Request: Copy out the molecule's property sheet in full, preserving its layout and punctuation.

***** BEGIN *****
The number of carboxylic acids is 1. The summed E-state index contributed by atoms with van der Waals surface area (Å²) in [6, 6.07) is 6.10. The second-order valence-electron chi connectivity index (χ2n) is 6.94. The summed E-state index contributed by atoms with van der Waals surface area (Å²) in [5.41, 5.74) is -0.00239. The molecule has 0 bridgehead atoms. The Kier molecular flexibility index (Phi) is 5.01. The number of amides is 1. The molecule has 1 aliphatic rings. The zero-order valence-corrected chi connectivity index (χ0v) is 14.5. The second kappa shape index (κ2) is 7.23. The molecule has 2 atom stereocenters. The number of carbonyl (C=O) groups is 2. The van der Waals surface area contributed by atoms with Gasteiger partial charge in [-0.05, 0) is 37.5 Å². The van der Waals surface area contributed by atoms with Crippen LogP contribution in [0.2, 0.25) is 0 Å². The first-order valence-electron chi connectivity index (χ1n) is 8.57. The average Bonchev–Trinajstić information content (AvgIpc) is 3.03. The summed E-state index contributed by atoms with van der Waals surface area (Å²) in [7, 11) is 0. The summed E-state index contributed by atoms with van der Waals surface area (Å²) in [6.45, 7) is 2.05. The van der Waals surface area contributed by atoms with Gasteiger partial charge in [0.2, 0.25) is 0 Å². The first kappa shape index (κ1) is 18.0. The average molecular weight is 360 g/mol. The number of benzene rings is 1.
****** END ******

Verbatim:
The number of carboxylic acids is 1. The summed E-state index contributed by atoms with van der Waals surface area (Å²) in [6, 6.07) is 6.10. The second-order valence-electron chi connectivity index (χ2n) is 6.94. The summed E-state index contributed by atoms with van der Waals surface area (Å²) in [5.41, 5.74) is -0.00239. The molecule has 0 bridgehead atoms. The Kier molecular flexibility index (Phi) is 5.01. The number of amides is 1. The molecule has 1 aliphatic rings. The zero-order valence-corrected chi connectivity index (χ0v) is 14.5. The second kappa shape index (κ2) is 7.23. The molecule has 2 atom stereocenters. The number of carbonyl (C=O) groups is 2. The van der Waals surface area contributed by atoms with Gasteiger partial charge in [-0.05, 0) is 37.5 Å². The van der Waals surface area contributed by atoms with Crippen LogP contribution in [0.2, 0.25) is 0 Å². The first-order valence-electron chi connectivity index (χ1n) is 8.57. The average Bonchev–Trinajstić information content (AvgIpc) is 3.03. The summed E-state index contributed by atoms with van der Waals surface area (Å²) in [7, 11) is 0. The summed E-state index contributed by atoms with van der Waals surface area (Å²) in [6.45, 7) is 2.05. The van der Waals surface area contributed by atoms with Gasteiger partial charge in [0.2, 0.25) is 0 Å². The first kappa shape index (κ1) is 18.0. The average molecular weight is 360 g/mol. The number of benzene rings is 1.